Prevention and Treatment of Immersion Pulmonary Edema
Immersion pulmonary edema (IPE) is a condition in which fluid fills the lungs during diving or swimming, particularly in cold water. Some individuals appear to be predisposed to developing IPE. DNA samples will be collected and stored, in order to compare the genetic profiles of individuals who have experienced IPE with those who have not. In a few individuals who have experienced IPE, we plan to measure the effects of cold water immersion on the blood pressure, cardiac output and the pressures in the pulmonary artery. These will be compared with similar measurements already obtained from normal individuals.
Immersion Pulmonary Edema (IPE)
Swimming Induced Pulmonary Edema (SIPE)
|Study Design:||Endpoint Classification: Safety/Efficacy Study
Intervention Model: Single Group Assignment
Masking: Open Label
Primary Purpose: Prevention
|Official Title:||Effects of the Dive Reflex on Pulmonary Arterial and Pulmonary Artery Wedge Pressures in Subjects Who Have Experienced Immersion Pulmonary Edema|
- Pulmonary artery pressure during cold water immersion [ Time Frame: 1 day ] [ Designated as safety issue: No ]
|Study Start Date:||January 2008|
|Estimated Study Completion Date:||December 2014|
|Estimated Primary Completion Date:||June 2014 (Final data collection date for primary outcome measure)|
Measurements of pulmonary and systemic pressures during cold water immersion before and after sildenafil 50 mg orally.
After measurement of the effect of cold water on cardiac output and pulmonary artery and wedge pressures, a single dose of sildenafil (50 mg) will be given orally, followed by similar hemodynamic measurements.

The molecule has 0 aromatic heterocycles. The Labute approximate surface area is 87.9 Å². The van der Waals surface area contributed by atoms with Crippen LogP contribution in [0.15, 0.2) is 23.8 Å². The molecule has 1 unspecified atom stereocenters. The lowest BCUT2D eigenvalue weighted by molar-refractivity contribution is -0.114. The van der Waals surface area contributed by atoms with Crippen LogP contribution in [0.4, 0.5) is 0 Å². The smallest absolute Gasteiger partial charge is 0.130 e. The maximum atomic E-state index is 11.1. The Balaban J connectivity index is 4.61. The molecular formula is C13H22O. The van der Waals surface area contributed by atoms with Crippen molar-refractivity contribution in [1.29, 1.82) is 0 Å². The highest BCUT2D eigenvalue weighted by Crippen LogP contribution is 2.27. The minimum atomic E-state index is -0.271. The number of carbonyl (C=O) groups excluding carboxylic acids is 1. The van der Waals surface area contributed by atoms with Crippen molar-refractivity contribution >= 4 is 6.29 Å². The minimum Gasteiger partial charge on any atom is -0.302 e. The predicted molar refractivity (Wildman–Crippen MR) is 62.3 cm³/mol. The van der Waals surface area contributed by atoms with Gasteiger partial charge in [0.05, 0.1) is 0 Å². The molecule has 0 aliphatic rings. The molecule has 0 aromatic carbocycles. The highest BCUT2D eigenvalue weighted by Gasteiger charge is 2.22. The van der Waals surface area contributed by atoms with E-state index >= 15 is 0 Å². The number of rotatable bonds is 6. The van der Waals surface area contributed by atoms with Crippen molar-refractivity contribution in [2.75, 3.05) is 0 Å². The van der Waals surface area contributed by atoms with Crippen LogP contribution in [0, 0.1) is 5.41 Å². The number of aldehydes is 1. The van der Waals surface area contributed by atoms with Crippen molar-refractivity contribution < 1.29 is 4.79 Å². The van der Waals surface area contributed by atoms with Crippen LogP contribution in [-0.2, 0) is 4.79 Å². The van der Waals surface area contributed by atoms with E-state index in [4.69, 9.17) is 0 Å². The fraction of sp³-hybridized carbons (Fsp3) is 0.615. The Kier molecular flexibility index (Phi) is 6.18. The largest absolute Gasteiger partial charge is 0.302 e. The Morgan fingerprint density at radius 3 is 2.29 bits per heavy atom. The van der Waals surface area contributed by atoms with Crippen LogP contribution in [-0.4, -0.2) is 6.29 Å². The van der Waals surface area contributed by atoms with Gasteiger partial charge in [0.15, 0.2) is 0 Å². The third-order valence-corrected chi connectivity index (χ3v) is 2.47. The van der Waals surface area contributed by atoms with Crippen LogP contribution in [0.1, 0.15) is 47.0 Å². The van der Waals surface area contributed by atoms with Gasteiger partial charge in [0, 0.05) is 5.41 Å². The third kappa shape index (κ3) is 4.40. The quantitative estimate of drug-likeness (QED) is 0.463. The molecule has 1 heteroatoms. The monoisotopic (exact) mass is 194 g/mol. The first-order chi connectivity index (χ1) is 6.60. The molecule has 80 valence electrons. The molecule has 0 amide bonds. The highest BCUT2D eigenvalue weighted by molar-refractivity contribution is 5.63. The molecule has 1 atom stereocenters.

Other Name: Viagra
Immersion pulmonary edema (IPE) is a condition that has sudden onset in swimmers and divers, and is characterized by cough, shortness of breath, decreased blood oxygen levels, and hemoptysis. The purpose of this study is to examine the effects of cold water immersion and the dive reflex on pulmonary arterial pressure and pulmonary capillary wedge pressure in those who have already experienced IPE, as well as explore the possibility of a genetic predisposition. Healthy nonsmoking subjects who have experienced IPE will be recruited for several cold-water immersion experiments and DNA analysis. Their pulmonary arterial and pulmonary arterial wedge pressures will be measured as they undergo immersed rest and exercise trials in thermoneutral and cold water. If the pressures increase with these trials as hypothesized, the effects of sildenafil administration (a pulmonary vasodilator) will be tested during a second trial. Blood will also be drawn for DNA analysis of certain genes with possible relation to IPE. Results of these tests will be compared with those of the general population.
|Contact: Richard Moon, MDfirstname.lastname@example.org|
|United States, North Carolina|
|Duke University Medical Center||Recruiting|
|Durham, North Carolina, United States, 27710|
|Contact: Richard E Moon, MD 919-684-8762 email@example.com|
|Principal Investigator:||Richard Moon, MD||Duke University|